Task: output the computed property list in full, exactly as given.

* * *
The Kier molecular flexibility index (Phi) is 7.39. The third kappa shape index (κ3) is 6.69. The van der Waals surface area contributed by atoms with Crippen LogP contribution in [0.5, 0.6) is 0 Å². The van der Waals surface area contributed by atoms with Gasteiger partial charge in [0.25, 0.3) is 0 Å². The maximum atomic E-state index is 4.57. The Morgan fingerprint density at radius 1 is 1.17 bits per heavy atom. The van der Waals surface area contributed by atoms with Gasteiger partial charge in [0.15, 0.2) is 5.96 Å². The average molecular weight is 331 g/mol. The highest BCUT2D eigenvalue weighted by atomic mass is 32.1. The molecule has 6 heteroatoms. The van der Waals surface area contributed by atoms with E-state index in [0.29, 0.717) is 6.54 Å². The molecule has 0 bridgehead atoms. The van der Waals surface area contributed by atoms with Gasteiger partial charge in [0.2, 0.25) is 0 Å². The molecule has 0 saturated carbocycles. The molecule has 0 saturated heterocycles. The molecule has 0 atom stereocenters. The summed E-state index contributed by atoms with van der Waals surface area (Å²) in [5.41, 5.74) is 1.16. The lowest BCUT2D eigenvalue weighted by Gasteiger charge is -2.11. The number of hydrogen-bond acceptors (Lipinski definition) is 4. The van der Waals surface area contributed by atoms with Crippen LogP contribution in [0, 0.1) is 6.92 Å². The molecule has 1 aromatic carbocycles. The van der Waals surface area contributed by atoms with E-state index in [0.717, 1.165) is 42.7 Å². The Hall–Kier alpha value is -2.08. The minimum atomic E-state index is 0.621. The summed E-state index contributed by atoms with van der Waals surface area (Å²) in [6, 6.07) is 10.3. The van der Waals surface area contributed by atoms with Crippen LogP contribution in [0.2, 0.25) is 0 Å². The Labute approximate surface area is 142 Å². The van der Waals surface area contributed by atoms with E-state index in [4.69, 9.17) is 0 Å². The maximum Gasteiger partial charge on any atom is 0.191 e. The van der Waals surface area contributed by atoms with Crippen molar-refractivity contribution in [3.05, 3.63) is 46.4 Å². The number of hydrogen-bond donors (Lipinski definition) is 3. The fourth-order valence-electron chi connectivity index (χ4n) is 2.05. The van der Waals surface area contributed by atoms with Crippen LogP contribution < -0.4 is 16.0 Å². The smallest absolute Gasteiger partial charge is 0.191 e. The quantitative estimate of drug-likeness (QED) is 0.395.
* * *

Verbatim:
The Kier molecular flexibility index (Phi) is 7.39. The third kappa shape index (κ3) is 6.69. The van der Waals surface area contributed by atoms with Crippen LogP contribution in [0.5, 0.6) is 0 Å². The van der Waals surface area contributed by atoms with Gasteiger partial charge in [0.25, 0.3) is 0 Å². The maximum atomic E-state index is 4.57. The Morgan fingerprint density at radius 1 is 1.17 bits per heavy atom. The van der Waals surface area contributed by atoms with Gasteiger partial charge in [0.15, 0.2) is 5.96 Å². The average molecular weight is 331 g/mol. The highest BCUT2D eigenvalue weighted by atomic mass is 32.1. The molecule has 6 heteroatoms. The van der Waals surface area contributed by atoms with E-state index in [0.29, 0.717) is 6.54 Å². The molecule has 0 bridgehead atoms. The van der Waals surface area contributed by atoms with Gasteiger partial charge in [0.2, 0.25) is 0 Å². The molecule has 0 saturated carbocycles. The molecule has 0 saturated heterocycles. The molecule has 0 atom stereocenters. The summed E-state index contributed by atoms with van der Waals surface area (Å²) in [5.41, 5.74) is 1.16. The lowest BCUT2D eigenvalue weighted by Gasteiger charge is -2.11. The number of hydrogen-bond acceptors (Lipinski definition) is 4. The van der Waals surface area contributed by atoms with Crippen LogP contribution in [0, 0.1) is 6.92 Å². The molecule has 1 aromatic carbocycles. The van der Waals surface area contributed by atoms with E-state index in [0.717, 1.165) is 42.7 Å². The Hall–Kier alpha value is -2.08. The minimum atomic E-state index is 0.621. The summed E-state index contributed by atoms with van der Waals surface area (Å²) in [6, 6.07) is 10.3. The van der Waals surface area contributed by atoms with Crippen LogP contribution in [0.2, 0.25) is 0 Å². The Labute approximate surface area is 142 Å². The van der Waals surface area contributed by atoms with E-state index in [4.69, 9.17) is 0 Å². The maximum Gasteiger partial charge on any atom is 0.191 e. The van der Waals surface area contributed by atoms with Crippen molar-refractivity contribution in [3.05, 3.63) is 46.4 Å². The number of hydrogen-bond donors (Lipinski definition) is 3. The fourth-order valence-electron chi connectivity index (χ4n) is 2.05. The van der Waals surface area contributed by atoms with Crippen LogP contribution < -0.4 is 16.0 Å². The smallest absolute Gasteiger partial charge is 0.191 e. The quantitative estimate of drug-likeness (QED) is 0.395.